Vietnamese dragon

The mythical dragon is closely associated with Asia. In Vietnam,it represents four deities, thunder and lightning, rain and cloud. Dragons have been depicted on artefacts dating back to the Dong Son-Au Lac culture in the North of Vietnam in over 2,000 years ago. Its representation is the ‘’S’’ shape. Tu Phap followed, otherwise known as the Four Miracles though stargazers saw the constellation of the Dragon as seven stars that are arranged in such a way that they form that ‘’S’’. The brightest of the seven stars is Tam (the Mind) which is also called the Divine Star (Than). Than, or sometimes Thin, means dragon and it gives its name to the third month of the lunar calendar.

vietnamese dragon

Dragons are associated with royalty, or more precisely kings. One of the country’s legends involves Lac Long Quan, the King Dragon of the Lac Bird people and the forefather of the Vietnamese and Au Co, his wife. Their son, Hung, taught everyone to tattoo their chests, stomachs and thighs with images of dragons as protection against water monsters. By the Middle Ages in the Ly Dynasty, the dragon was the primary motif in art.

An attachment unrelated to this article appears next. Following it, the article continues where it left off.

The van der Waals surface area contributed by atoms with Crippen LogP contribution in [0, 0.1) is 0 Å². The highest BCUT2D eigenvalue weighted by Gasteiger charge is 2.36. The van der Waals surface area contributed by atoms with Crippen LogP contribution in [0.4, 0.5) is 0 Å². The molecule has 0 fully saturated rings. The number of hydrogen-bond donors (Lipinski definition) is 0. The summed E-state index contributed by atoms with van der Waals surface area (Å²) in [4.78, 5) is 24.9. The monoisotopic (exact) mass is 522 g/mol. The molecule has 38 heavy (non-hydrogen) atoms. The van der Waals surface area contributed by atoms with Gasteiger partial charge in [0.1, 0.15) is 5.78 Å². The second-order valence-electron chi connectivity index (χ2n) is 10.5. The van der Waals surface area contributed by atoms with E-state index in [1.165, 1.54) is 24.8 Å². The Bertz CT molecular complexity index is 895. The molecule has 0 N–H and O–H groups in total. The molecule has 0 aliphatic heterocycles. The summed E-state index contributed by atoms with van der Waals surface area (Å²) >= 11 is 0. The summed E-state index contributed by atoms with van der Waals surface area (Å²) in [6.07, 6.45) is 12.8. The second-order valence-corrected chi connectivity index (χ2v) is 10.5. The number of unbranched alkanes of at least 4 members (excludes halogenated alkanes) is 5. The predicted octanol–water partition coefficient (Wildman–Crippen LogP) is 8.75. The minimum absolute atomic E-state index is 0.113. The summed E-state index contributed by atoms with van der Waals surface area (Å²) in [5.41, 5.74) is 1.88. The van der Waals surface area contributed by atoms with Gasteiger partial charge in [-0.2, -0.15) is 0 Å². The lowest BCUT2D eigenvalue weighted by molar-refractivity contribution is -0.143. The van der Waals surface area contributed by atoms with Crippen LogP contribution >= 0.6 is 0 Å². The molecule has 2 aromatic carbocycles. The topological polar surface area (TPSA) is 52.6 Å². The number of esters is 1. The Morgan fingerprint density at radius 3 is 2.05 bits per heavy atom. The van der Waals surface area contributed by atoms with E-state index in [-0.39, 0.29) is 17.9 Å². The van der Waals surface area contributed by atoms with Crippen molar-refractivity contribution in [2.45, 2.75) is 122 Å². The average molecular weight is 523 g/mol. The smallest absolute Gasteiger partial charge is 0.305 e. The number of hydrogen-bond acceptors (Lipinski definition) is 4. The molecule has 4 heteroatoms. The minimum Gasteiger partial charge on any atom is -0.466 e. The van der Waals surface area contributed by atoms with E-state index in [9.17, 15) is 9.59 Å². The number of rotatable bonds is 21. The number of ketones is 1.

One legend talks of the royal barge tying up at Dai La when the king saw a golden dragon rise up into the sky. That was seen as a good omen so he called his new capital Thang Long, the City of the Soaring Dragon. It was on the site of today’s Hanoi that every tourist travelling in Vietnam on Vietnam travel packages is certain to visit.

Another story of the Ly times talks of the dragon deity coming in the form of a very strong north wind that blew down houses close to the temple dedicated to it, but leaving the temple fully intact. The origins of the dragon were in fact in India, the Naga that South East Asian people made a sea god. In Vietnam, it was visually stunning; raised head, fire crest with a jewel in its jaws, the body flying above the waves. The image regularly appears on wood, stone, even leaves and flowers and travellers touring in Vietnam can see a number of depictions which they can buy as souvenirs of their Vietnam holiday.

The Tran Dynasty in the 13th and 14th Centuries saw the dragon retain its style but become arguably more powerful. Additional detail was added to the typical image; claws, scales and a forked horn. Further change came under the Le Dynasty that followed and survived for four centuries. Dragons were carved in stone in Co Loa and Dinh Temples, on wooden doors in the Keo Pagoda and the central staircase of Kinh Thien Hall.

The Nguyen Dynasty from that point until the end of ‘’French occupation’’ continued to use dragons widely, including on roof tiles. The ordinary people believed it was dragons that provided the rain and the dragon dance was performed in the hope of the rains coming.

Ha Long Bay, the famous UNESCO World Heritage site in the North and which appears in almost all Vietnam tour packages literally means ‘’where the dragon descended.’’